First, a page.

Senate Democrats argued a moral imperative to allow federal funding of embryonic stem-cell research, in a hearing Thursday that comes a week after an appeals court temporarily lifted a judge's ban on federal funding of it.
"We have a moral responsibility" to pursue embryonic stem cell research, said Sen. Tom Harkin, D-Iowa, chairman of the Labor, Health and Human Services, Education, and Related Agencies Subcommittee, adding that the method is vital in combating an array of debilitating medical conditions.
Harkin referenced last week's decision by a U.S. Appeals court to temporarily lift a judge's ban on federal funding of the research until it rules on the merits of the Obama administration's argument against the ban.
He blasted a ruling last month by U.S. District Judge Royce Lamberth, who decided that embryonic stem cell research violated federal law because it involved destroying human embryos.
"Out of the blue," Harkin said, Lamberth "placed a cloud of uncertainty over this field. ...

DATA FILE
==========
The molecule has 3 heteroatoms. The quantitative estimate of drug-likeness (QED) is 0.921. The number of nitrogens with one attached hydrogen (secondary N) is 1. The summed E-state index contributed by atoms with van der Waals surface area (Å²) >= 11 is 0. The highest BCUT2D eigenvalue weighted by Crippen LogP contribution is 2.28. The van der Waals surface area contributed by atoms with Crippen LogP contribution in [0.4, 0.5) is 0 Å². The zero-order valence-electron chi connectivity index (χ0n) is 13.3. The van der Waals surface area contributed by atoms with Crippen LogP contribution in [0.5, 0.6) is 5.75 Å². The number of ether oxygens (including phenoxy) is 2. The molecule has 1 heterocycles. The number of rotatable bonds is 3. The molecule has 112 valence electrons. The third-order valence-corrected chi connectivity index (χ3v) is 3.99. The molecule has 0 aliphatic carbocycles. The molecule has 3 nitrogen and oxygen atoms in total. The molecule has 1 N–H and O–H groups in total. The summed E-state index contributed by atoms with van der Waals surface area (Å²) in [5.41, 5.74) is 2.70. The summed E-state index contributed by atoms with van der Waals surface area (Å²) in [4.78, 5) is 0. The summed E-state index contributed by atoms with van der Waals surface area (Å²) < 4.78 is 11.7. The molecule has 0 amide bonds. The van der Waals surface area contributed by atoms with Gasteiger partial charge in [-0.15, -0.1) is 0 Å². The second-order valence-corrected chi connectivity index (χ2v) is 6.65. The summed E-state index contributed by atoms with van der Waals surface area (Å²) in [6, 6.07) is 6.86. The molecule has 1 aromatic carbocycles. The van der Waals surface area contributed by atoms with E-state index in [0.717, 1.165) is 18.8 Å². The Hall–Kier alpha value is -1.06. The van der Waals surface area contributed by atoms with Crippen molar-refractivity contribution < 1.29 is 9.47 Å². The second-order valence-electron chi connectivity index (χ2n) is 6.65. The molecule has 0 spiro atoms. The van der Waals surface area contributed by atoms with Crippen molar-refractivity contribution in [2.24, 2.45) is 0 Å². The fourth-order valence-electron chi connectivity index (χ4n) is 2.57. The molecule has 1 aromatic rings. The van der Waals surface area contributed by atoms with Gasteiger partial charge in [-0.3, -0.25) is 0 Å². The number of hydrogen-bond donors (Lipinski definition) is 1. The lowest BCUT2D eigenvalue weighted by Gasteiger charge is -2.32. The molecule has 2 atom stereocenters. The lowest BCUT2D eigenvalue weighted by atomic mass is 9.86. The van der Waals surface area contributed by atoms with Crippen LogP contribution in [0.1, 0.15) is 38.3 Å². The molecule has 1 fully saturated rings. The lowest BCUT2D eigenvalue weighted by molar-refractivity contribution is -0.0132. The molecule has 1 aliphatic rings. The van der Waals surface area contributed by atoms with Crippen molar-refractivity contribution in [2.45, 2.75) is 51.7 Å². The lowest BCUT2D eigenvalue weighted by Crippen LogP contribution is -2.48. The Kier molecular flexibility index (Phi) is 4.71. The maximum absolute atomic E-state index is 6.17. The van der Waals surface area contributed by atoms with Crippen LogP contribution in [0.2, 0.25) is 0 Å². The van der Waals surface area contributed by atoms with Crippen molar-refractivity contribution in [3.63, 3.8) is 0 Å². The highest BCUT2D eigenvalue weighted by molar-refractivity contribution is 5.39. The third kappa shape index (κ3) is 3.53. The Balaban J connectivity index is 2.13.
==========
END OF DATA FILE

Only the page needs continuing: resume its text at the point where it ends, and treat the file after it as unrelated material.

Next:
"We've come too far to give up now," he said. "If we don't win this battle in the courts, will have to take it up in Congress."
Thursday's committee summoned a panel of top scientists and researchers, including National Institutes of Health director Francis Collins, to speak about the scientific promise of the field. He also warned of Lamberth's ruling.
Collins said that "this field has been thrust into a precarious state" and warned that "patients may have to keep hope on hold."
Collins argued before the subcommittee that embryonic stems cells are critical in fighting heart disease, diabetes, Parkinson's disease, vision problems and spinal cord injuries.
But Mississippi Republican Sen. Roger Wicker, who testified as a witness during the hearing, said the research using fetal tissue for stem cell research raises "profound moral and ethical challenges."
He argued profusely against using taxpayer money to fund it.
"This is a matter of conscience for me but more importantly it is a matter of conscience for millions of Americans," he said. "The question is whether the federal government should be subsidizing it."
Wicker proposed that scientists "reprogram" adult stem cells -- which have been widely successful in treating various medical conditions -- to "act like embryonic stem cells."
"Adult stem cells are the ones that are treating people now," Wicker said. "An estimated 50,000 adult stem cells transplants are occurring annually worldwide."